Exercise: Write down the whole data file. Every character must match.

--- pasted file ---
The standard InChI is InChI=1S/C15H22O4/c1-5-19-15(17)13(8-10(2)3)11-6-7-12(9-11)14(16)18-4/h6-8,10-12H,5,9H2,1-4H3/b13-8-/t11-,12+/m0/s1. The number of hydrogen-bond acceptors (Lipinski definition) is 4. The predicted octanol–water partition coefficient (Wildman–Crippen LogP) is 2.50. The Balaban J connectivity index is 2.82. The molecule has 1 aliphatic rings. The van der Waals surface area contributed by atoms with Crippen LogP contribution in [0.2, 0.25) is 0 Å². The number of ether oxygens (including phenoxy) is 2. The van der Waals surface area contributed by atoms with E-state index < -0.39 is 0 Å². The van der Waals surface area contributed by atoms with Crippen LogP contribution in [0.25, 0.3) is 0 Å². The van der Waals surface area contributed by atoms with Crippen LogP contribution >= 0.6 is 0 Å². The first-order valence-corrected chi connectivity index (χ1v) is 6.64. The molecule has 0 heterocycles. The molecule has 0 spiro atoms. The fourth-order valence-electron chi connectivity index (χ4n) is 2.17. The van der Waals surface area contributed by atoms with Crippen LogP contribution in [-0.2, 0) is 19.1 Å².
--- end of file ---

The standard InChI is InChI=1S/C15H22O4/c1-5-19-15(17)13(8-10(2)3)11-6-7-12(9-11)14(16)18-4/h6-8,10-12H,5,9H2,1-4H3/b13-8-/t11-,12+/m0/s1. The number of hydrogen-bond acceptors (Lipinski definition) is 4. The predicted octanol–water partition coefficient (Wildman–Crippen LogP) is 2.50. The Balaban J connectivity index is 2.82. The molecule has 1 aliphatic rings. The van der Waals surface area contributed by atoms with Crippen LogP contribution in [0.2, 0.25) is 0 Å². The number of ether oxygens (including phenoxy) is 2. The van der Waals surface area contributed by atoms with E-state index < -0.39 is 0 Å². The van der Waals surface area contributed by atoms with Crippen LogP contribution in [0.25, 0.3) is 0 Å². The van der Waals surface area contributed by atoms with Crippen LogP contribution >= 0.6 is 0 Å². The first-order valence-corrected chi connectivity index (χ1v) is 6.64. The molecule has 0 heterocycles. The molecule has 0 spiro atoms. The fourth-order valence-electron chi connectivity index (χ4n) is 2.17. The van der Waals surface area contributed by atoms with Crippen LogP contribution in [-0.2, 0) is 19.1 Å².